I prefer using thickened and colored epoxy for filling, since it is also structural. It will glue strips together at the fill, and will bond nicely with the fiberglass wet out coat. For filling, the perfect situation is to mix colloidal silica (Cab-O-Sil) with epoxy, and add enough wood flour (extremely fine sawdust) to get the color you want. Unfortunately, you don't know what the final color of the wood will be where the crack is until you wet out the fiberglass. A good approximation can be had by taking a scrap piece of strip and wetting it with paint thinner. The resultant color approximates what the final color will ultimately be. Mix the wood flour into the epoxy/silica mixture until you match it. Even this can be tricky, but don't try for perfection. Be aware that a fill that is darker than the wood will be less noticeable than a light colored fill on darker wood.
If your sander has dust collection, that is a good place to make wood flour. I don't like to use collected dust after general sanding, since it has glue dust in it and is a mixture of every color of wood I use on the boat. When I built the mahogany Wee Lassie II, I cleaned out the dust bag on my belt sander, and sanded a bunch of scrap pieces with the sander flat on the bench just to get the dust. I emptied the bag into a lidded jar, and had plenty to fill the cracks in the boat. If you are using different colored woods, this technique might be worth a try.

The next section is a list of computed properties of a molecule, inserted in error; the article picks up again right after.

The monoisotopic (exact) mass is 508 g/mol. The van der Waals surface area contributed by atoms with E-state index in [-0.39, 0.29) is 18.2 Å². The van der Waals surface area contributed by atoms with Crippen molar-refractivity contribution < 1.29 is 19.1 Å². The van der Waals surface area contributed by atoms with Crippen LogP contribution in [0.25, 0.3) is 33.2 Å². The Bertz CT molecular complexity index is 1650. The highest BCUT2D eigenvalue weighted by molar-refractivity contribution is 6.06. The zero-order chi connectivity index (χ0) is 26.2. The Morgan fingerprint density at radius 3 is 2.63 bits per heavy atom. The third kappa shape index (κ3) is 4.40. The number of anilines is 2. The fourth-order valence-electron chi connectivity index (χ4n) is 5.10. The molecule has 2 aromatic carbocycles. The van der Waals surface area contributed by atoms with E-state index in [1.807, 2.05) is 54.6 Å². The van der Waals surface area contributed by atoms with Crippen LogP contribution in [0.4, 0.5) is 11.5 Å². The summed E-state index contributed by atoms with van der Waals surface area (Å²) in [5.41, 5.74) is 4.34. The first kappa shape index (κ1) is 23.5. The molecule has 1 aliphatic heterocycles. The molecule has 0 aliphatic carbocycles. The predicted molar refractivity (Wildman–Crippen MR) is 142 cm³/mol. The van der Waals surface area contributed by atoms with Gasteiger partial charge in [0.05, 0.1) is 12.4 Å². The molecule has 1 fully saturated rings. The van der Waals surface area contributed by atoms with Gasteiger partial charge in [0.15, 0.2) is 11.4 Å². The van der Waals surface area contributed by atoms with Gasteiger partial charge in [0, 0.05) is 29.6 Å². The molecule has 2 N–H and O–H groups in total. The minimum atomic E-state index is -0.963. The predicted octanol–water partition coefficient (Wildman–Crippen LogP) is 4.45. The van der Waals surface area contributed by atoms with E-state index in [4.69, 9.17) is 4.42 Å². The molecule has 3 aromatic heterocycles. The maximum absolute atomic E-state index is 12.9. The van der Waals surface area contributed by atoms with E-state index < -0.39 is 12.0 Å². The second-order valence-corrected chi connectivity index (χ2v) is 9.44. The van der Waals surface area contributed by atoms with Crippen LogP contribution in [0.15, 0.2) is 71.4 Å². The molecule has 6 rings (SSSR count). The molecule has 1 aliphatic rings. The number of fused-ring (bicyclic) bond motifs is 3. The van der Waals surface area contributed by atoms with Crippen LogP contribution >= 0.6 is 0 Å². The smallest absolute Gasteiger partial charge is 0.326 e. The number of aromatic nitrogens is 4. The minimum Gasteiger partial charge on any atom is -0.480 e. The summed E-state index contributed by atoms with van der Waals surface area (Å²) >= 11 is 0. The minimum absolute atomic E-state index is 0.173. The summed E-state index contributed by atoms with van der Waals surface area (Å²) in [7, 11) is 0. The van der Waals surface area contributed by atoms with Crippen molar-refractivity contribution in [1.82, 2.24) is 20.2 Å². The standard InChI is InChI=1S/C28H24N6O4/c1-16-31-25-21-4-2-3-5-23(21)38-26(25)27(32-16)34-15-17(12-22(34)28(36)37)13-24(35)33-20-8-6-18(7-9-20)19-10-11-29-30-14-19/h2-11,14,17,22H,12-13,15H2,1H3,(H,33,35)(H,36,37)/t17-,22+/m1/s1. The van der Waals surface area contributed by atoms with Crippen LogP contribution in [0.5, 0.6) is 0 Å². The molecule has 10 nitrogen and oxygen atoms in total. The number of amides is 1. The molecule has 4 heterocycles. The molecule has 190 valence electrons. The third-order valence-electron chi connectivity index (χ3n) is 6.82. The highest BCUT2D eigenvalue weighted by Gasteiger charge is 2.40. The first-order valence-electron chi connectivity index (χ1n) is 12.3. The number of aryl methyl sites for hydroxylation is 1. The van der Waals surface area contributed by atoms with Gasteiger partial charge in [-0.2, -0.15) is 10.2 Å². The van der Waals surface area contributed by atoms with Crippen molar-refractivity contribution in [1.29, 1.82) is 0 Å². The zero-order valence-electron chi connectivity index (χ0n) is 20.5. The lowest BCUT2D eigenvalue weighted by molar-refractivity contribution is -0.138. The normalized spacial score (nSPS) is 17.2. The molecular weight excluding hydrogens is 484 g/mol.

Another caution when using epoxy mixtures for filling - regardless of what you use as a thixotropic agent, it is still a mixture. The thickener is simply suspended in the epoxy, meaning that on a micro scale, the epoxy in between the thickener particles is still quite low in viscosity. When you fill a crack, some of the filler gets on the adjacent wood. The wet epoxy will find its way into the pores and ultimately harden. When you finally wet out fiberglass over the fill, the surrounding area will show a light colored stain. The pores have been blocked by the wet epoxy in the filler, preventing the same degree of soak in as the rest of the wood. The solution is quite simple. When you fill the crack, scrape off as much of the over run epoxy as possible. This minimizes the amount of epoxy available to soak in where you don't want it. Once the fill has hardened, scrape the area to remove every last bit of stain, followed by sanding the entire area. I like to do my filling after initial fairing, but before the final sanding. The scraped stain is then long gone by the time I get to glassing.